One might wager a decent sum of money that it has never occurred to Dawkins that to many people he appears as a comic figure. His default mode is one of rational indignation—a stance of withering patrician disdain for the untutored mind of a kind one might expect in a schoolmaster in a minor public school sometime in the 1930s. He seems to have no suspicion that any of those he despises could find his stilted pose of indignant rationality merely laughable. “I am not a good observer,” he writes modestly. He is referring to his observations of animals and plants, but his weakness applies more obviously in the case of humans. Transfixed in wonderment at the workings of his own mind, Dawkins misses much that is of importance in human beings—himself and others.[56]

For more information, please see:

Cultish characteristics

See also: Atheist cults and Richard Dawkins' cult of personality

The New Atheism movement, which has waned in recent years, was called a cult by the agnostic, journalist Bryan Appleyard in a 2012 article in the New Statesman in which he describes the abusive behavior of New Atheists.[57] Although the New Atheism movement does not perfectly fit the various characteristics of a cult, it does fit some of the characteristics.[58]

Most of the allegations around New Atheism being a cult have been due to the behavior of Richard Dawkins and his fans (see: Richard Dawkins' cult of personality).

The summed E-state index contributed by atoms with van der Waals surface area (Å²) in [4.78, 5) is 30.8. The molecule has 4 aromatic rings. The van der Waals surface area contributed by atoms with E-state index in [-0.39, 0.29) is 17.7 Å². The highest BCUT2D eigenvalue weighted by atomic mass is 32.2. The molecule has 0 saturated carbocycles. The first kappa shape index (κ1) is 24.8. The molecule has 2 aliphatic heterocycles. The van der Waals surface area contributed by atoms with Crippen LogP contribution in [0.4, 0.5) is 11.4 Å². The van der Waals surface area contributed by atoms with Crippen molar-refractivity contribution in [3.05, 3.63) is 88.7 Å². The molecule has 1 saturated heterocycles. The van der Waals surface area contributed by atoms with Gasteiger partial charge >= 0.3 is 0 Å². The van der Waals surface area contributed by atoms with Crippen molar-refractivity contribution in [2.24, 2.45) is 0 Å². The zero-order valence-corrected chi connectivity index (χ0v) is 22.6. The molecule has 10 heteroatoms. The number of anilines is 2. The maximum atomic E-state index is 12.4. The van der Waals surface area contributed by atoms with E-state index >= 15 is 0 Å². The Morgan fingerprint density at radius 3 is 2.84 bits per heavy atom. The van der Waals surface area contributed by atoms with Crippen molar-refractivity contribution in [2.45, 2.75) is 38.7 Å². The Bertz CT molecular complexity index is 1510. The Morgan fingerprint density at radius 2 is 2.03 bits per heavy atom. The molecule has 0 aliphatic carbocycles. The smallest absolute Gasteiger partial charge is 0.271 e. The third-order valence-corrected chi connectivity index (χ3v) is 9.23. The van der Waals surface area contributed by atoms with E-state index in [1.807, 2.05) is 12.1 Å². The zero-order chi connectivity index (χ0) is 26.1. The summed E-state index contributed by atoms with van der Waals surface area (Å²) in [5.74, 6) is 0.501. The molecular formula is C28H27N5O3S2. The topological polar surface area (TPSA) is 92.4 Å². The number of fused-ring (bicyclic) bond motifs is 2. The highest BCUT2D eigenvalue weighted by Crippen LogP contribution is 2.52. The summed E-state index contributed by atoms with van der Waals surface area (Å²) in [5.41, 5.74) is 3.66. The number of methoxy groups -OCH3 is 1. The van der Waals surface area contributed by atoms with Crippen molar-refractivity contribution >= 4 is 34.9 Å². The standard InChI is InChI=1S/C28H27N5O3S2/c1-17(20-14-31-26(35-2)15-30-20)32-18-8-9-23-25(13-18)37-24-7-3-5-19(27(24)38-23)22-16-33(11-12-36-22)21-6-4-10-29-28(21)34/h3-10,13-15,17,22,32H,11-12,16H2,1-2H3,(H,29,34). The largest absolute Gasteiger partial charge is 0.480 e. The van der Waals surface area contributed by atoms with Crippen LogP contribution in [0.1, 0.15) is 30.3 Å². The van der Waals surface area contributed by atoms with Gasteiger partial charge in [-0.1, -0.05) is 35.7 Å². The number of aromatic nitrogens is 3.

Sociologist Stephen LeDrew on New Atheism and intolerance

The sociologist Stephen LeDrew declared about the new atheists:

As I got to know these thinkers better, I began to see some of their ideas as quite dangerous—such as the intolerance they have for cultural diversity and some seeds of social Darwinism. So part of the motivation for it was that I think atheism can do much better than people like Richard Dawkins and Sam Harris.[59]

New Atheism and morality

See also: New Atheism and morality and Atheism and morality

Craig Hazen wrote about New Atheism and morality:

It’s been fascinating to watch the very vocal and prolific new atheists, such as Christopher Hitchens, Sam Harris, Daniel Dennett and Richard Dawkins, make a case for objective morality. The phrase “objective morality” is a way of indicating that some behaviors are right (truth telling, kindness, tolerance) and some behaviors are wrong (rape, murder, racism) — for real. Morality is not just a matter of personal preference and choice (akin to liking peanuts better than almonds), but rather laws that are real and true and binding no matter what one thinks about them or whether one chooses to follow them.

The reason it has been fun to watch the new atheists defend this idea is because atheists of an earlier generation (such as J.L. Mackie and Bertrand Russell) thought it folly to do so. Classic atheists from the mid-20th century were very reluctant to grant that there was an objective moral law because they saw that it was just too compelling for believers to take the easy step from the moral law to God who was the “moral law giver.” Accepting a real objective moral law would be giving far, far too much ground to the Christians and other theists.

In my view, this shift in attitude toward moral values among the new atheists is an indicator that our work in Christian apologetics and philosophy has had an impact. I can’t count the times when in forums on various college campuses more traditional atheists and agnostics have had to squirm under the questioning from me or my colleagues about basic moral questions.